In response, Lennar asserts the date of “completion” of the Purchase Agreement may be determined solely by the allegations of, and exhibits to, the Complaint. Lennar further argues the reasoning underlying the Musculoskeletal Inst. decision applies only to medical malpractice claims, and therefore has no application here.

The Fifth District Court of Appeal will hear oral argument on March 23, 2017.

Notably, Section 558 specifically provides that a proper notice of construction defects tolls the statute of limitations, a legal doctrine which extinguishes the right to prosecute an accrued cause of action after a period of time. However, Section 558 is silent as to the tolling of statute of repose and there is no Florida cases directly addressing whether service of a pre-suit notice of construction defects commences a construction defect action and tolls the statute of repose.

We will follow this case closely.

When Construction Contracts Go Sideways in Bankruptcy

Tracy Green | California Construction Law Blog | February 10, 2017

The contractor on a project files a bankruptcy case. How should the property owner and subcontractors proceed? When a party to a contract files bankruptcy, the other party’s actions are constrained by the bankruptcy code.

Types of Bankruptcies

The typical bankruptcy case involves a chapter 7 complete liquidation, chapter 13 reorganization for an individual, or a chapter 11 reorganization or liquidation. In a chapter 7 the business ceases to operate and a panel trustee is appointed immediately upon the filing of the case. The chapter 7 trustee’s duties are to liquidate assets for the benefit of creditors and to prosecute litigation that can result in assets for the creditors. In a chapter 13, the individual debtor continues to operate, and there is a trustee, but the trustee’s roll is limited to reviewing the chapter 13 plan and making sure that the plan is performed. In a chapter 11, the debtor retains control of its assets and continues to operate its business until a plan is confirmed. During the chapter 11 period before a plan is approved, the debtor will decide which contracts it wants to assume or reject, all while operating the company and preparing a plan.

Benefits of Bankruptcy for the Debtor

Bankruptcy laws replaced debtor’s prison. The bankruptcy filing stops all actions against the debtor because immediately upon the filing an automatic stay is imposed. In addition to stopping litigation and collection efforts, the automatic stay prevents set off of debts. Another benefit is that a debtor can eliminate contracts that are burdensome and minimize the financial impact of getting out of those contracts. Of course, the ultimate goal of the debtor is to reduce the amount that creditors are paid.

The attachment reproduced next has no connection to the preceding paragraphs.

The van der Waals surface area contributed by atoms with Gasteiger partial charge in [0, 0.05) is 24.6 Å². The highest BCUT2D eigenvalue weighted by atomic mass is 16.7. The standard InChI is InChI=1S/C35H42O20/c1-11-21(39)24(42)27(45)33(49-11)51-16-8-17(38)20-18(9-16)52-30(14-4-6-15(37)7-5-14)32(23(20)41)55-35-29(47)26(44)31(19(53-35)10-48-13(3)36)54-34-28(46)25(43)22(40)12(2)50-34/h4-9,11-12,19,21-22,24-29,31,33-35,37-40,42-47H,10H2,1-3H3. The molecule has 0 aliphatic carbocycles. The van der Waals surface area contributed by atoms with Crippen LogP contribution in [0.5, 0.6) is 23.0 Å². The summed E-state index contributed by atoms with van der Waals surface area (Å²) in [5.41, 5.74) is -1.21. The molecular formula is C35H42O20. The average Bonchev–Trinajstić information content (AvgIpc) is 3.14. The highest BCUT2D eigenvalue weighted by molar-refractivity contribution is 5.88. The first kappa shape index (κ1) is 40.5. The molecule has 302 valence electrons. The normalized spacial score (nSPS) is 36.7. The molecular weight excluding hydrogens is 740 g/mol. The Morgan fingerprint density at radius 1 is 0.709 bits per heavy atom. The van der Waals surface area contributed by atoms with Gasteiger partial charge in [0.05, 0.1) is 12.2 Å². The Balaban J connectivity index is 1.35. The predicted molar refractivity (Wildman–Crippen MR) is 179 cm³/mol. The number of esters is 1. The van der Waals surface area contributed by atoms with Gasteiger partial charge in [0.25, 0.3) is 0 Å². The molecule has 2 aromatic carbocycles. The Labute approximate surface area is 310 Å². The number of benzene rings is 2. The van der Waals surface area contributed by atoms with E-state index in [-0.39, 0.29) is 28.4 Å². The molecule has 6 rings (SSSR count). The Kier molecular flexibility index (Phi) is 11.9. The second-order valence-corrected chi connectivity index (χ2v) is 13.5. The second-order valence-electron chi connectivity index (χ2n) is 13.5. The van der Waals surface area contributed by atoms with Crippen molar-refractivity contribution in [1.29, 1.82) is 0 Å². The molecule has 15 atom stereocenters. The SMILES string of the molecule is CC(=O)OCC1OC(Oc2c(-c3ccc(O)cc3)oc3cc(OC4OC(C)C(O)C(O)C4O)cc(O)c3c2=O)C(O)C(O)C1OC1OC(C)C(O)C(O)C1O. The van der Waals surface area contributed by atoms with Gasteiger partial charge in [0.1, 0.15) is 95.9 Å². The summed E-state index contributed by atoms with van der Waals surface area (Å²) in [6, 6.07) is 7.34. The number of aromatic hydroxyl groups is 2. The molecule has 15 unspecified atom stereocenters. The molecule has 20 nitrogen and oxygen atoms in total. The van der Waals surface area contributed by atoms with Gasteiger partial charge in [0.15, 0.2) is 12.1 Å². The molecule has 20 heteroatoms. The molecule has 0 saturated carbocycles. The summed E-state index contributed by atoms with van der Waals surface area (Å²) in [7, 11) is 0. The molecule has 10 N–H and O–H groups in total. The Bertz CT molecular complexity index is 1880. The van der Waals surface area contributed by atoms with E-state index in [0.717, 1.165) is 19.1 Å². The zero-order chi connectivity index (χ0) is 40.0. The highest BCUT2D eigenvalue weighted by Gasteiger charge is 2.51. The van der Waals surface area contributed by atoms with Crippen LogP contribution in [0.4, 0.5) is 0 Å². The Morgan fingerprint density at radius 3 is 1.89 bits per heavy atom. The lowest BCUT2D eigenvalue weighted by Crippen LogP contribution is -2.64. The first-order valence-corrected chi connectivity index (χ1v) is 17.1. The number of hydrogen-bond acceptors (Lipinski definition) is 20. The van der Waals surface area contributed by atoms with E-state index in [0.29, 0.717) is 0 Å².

Benefits of Bankruptcy for the Creditor

There can be little good news when someone who owes you money files bankruptcy. However, the silver lining is that in bankruptcy any creditor can ask the debtor for financial information related to the debtor. Creditors can look at past transfers and can look to see if insider’s received inappropriate distributions. If needed, a creditor can ask the court to appoint a trustee to protect assets. If nothing else, creditors will be assured that all creditors are receiving the same distribution, and the debtor is not paying favorites more money.

Executory Contracts

Under the Bankruptcy Code, contracts that have performance due by both parties to the contract are considered executory contracts, and the debtor can choose whether to assume (keep the contract) or reject the contract (end its ongoing obligations). Parties to contracts that are rejected will have an unsecured claim in the case like all of the other creditors who have pre-petition claims. If the debtor assumes a contract, the debtor must cure defaults at the time the Court authorizes the debtor to assume (or the debtor must prove that the cure can happen soon), and the debtor must establish that it can provide adequate assurance of future performance under the contract going forward.

Executory contracts can be assumed and assigned to third parties unless they are not assignable under non-bankruptcy law. For example, personal contracts cannot be assigned under California state law. If a construction contract involves Jill performing a service, it cannot be assumed. However, if the contract is with the Hill, LLC, it may be assumable. If the contract expired before the bankruptcy case commenced, then it cannot be assumed. Provisions in contracts that terminate the contract upon the filing of a bankruptcy or other insolvency proceeding are called ipso facto clauses and are not enforceable by the bankruptcy court (but may be enforceable outside of the bankruptcy court). It is important to note, that in the Ninth Circuit, a debtor is considered to be a different legal entity from the entity that existed before the filing, and it is required to assume contracts that it wants to continue to use. Although a contract may not be assumable under the Bankruptcy Code, the parties are free to consent to have the contract assumed.

If a contract is assumed by the debtor and the debtor breaches that contract, the damages will be treated as an administrative claim, which will entitle the creditor to be paid before the unsecured creditors.